Accurate diagnosis is crucial to effective treatment. From what you say, it
        doesn't seem like your vet appreciates this, and Little Girl may need
        someone with more experience to help her.

        The best thing to do is to take her to see a feline cardiologist, if you
        can. They are best able to diagnose and prescribe a treatment course for
        such cats. If a cardiologist isn't available or is not financially
        feasible, the next best thing to do is hit the internet/phone book, start
        calling vets, and asking whether or not they have ever treated cats with
        this condition and what diagnostics they do for it. "Ultrasound" needs to
        be one of the answers because that's really the only way to tell what's
        going on.

        Thank goodness you thought to look around to get more information! Little
        Girl is very lucky to have you!

        Lisa

        On Fri, Feb 27, 2009 at 11:17 AM, judy.smith20 <judy.smith20@...>wrote:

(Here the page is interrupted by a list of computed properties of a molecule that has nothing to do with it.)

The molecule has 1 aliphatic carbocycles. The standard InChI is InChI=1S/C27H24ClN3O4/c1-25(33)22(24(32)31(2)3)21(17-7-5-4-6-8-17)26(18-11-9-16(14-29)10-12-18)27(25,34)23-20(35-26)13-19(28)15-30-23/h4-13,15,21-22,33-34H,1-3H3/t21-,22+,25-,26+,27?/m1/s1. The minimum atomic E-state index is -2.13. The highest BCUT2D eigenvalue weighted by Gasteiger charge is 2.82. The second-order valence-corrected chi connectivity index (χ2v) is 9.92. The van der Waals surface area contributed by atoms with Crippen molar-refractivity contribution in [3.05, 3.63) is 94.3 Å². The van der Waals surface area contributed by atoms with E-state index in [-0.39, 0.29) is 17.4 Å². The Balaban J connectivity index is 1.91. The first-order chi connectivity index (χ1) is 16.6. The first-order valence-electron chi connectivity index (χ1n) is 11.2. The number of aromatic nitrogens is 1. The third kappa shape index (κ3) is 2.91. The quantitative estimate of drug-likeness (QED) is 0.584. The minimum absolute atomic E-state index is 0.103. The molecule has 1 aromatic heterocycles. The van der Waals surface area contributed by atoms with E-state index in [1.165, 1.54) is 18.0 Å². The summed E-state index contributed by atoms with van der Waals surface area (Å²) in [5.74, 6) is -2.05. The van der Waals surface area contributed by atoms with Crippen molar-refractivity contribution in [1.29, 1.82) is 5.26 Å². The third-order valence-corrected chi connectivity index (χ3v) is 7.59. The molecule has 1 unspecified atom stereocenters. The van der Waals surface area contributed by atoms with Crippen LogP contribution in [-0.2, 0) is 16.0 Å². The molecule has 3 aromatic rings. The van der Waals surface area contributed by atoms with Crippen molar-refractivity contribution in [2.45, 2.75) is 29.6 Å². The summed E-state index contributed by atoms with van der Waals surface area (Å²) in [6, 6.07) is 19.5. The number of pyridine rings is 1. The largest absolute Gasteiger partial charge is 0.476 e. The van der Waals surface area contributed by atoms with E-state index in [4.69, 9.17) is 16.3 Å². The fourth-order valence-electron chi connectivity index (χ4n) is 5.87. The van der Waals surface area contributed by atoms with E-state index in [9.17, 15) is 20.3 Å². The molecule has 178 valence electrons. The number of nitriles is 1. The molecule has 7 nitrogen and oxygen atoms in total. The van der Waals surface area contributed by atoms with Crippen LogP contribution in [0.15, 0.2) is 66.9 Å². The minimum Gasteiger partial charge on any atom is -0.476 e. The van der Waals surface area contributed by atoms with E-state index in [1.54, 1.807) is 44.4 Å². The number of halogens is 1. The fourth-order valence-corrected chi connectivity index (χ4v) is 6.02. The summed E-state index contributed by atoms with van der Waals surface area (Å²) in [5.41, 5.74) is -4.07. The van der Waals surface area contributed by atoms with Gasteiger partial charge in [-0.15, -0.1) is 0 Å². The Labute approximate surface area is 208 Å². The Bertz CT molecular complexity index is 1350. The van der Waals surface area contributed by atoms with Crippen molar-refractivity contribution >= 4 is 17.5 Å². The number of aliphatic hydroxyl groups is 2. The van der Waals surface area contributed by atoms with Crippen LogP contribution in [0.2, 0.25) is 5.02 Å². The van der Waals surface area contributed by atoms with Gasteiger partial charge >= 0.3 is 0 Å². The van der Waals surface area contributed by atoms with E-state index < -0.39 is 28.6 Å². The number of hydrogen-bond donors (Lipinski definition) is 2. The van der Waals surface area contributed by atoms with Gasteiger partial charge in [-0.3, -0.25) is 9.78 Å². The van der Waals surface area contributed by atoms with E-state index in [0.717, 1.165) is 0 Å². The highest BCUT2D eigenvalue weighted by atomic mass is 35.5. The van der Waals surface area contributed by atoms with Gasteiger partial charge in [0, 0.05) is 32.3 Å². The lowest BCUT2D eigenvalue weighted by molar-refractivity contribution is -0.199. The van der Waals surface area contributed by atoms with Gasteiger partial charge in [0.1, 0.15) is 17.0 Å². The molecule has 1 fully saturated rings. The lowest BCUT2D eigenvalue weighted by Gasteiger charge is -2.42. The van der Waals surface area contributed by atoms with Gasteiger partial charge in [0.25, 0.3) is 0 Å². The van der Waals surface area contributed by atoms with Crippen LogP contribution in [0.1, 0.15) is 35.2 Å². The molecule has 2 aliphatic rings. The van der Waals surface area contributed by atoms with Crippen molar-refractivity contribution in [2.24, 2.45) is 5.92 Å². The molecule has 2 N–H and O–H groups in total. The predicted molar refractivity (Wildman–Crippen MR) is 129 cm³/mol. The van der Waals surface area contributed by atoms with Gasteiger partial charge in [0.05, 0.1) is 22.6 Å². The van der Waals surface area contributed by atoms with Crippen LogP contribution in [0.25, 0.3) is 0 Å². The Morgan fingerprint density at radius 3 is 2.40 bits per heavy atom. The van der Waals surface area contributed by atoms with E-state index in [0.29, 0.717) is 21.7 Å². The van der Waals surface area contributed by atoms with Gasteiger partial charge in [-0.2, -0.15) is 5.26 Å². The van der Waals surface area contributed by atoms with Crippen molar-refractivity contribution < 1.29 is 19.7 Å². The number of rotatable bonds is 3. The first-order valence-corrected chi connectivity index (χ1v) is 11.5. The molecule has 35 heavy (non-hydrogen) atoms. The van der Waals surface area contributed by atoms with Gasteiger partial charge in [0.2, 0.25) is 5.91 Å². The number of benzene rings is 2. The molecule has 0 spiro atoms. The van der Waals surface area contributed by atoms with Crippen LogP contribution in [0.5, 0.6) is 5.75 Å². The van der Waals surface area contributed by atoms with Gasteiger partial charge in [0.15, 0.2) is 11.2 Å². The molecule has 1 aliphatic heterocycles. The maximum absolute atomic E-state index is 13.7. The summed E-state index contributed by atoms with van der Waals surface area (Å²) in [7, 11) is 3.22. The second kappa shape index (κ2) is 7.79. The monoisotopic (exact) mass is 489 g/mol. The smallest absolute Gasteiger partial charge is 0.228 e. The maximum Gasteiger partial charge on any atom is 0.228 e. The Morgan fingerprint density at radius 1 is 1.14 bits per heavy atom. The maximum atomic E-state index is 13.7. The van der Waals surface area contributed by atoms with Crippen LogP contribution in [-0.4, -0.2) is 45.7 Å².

> Hi
        >
        > My cat, Little Girl aged 14 (15 in April :)), was diagnosed with
        > cardiac hypertrophy on February 11 after I had taken her to the vet
        > due to chronic vomiting. On an x-ray he saw that she had an enlarged
        > heart. He didn't seem to concerned about this condition and she isn't
        > on any heart medication. I'm finding information on the internet not
        > to be all inclusive and joined this group to find out more.
        >


        [Non-text portions of this message have been removed]
      • moonpye
        Hi Judy, welcome to you and Little Girl, I m glad you found us! Lisa has already given you wonderful information.. I agree the best thing for Little Girl is
        Message 3 of 4 , Feb 27, 2009
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          Hi Judy, welcome to you and Little Girl, I'm glad you found us!

          Lisa has already given you wonderful information.. I agree the best
          thing for Little Girl is to see a feline cardiologist for an echocardiogram